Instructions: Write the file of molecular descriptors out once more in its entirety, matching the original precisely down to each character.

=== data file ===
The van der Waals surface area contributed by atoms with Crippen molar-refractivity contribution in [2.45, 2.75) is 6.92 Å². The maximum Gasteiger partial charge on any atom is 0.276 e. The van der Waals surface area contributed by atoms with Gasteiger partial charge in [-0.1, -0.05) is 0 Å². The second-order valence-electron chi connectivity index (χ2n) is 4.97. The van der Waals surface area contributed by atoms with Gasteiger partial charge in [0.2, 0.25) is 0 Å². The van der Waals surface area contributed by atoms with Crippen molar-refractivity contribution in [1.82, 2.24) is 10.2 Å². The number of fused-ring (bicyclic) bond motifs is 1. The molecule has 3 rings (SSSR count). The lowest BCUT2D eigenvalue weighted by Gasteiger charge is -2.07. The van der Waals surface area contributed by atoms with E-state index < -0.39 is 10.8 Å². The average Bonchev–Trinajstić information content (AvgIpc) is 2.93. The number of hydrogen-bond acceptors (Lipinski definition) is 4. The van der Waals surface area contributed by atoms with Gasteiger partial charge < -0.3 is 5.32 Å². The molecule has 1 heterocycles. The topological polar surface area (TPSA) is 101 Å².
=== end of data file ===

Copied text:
The van der Waals surface area contributed by atoms with Crippen molar-refractivity contribution in [2.45, 2.75) is 6.92 Å². The maximum Gasteiger partial charge on any atom is 0.276 e. The van der Waals surface area contributed by atoms with Gasteiger partial charge in [-0.1, -0.05) is 0 Å². The second-order valence-electron chi connectivity index (χ2n) is 4.97. The van der Waals surface area contributed by atoms with Gasteiger partial charge in [0.2, 0.25) is 0 Å². The van der Waals surface area contributed by atoms with Crippen molar-refractivity contribution in [1.82, 2.24) is 10.2 Å². The number of fused-ring (bicyclic) bond motifs is 1. The molecule has 3 rings (SSSR count). The lowest BCUT2D eigenvalue weighted by Gasteiger charge is -2.07. The van der Waals surface area contributed by atoms with E-state index < -0.39 is 10.8 Å². The average Bonchev–Trinajstić information content (AvgIpc) is 2.93. The number of hydrogen-bond acceptors (Lipinski definition) is 4. The van der Waals surface area contributed by atoms with Gasteiger partial charge < -0.3 is 5.32 Å². The molecule has 1 heterocycles. The topological polar surface area (TPSA) is 101 Å².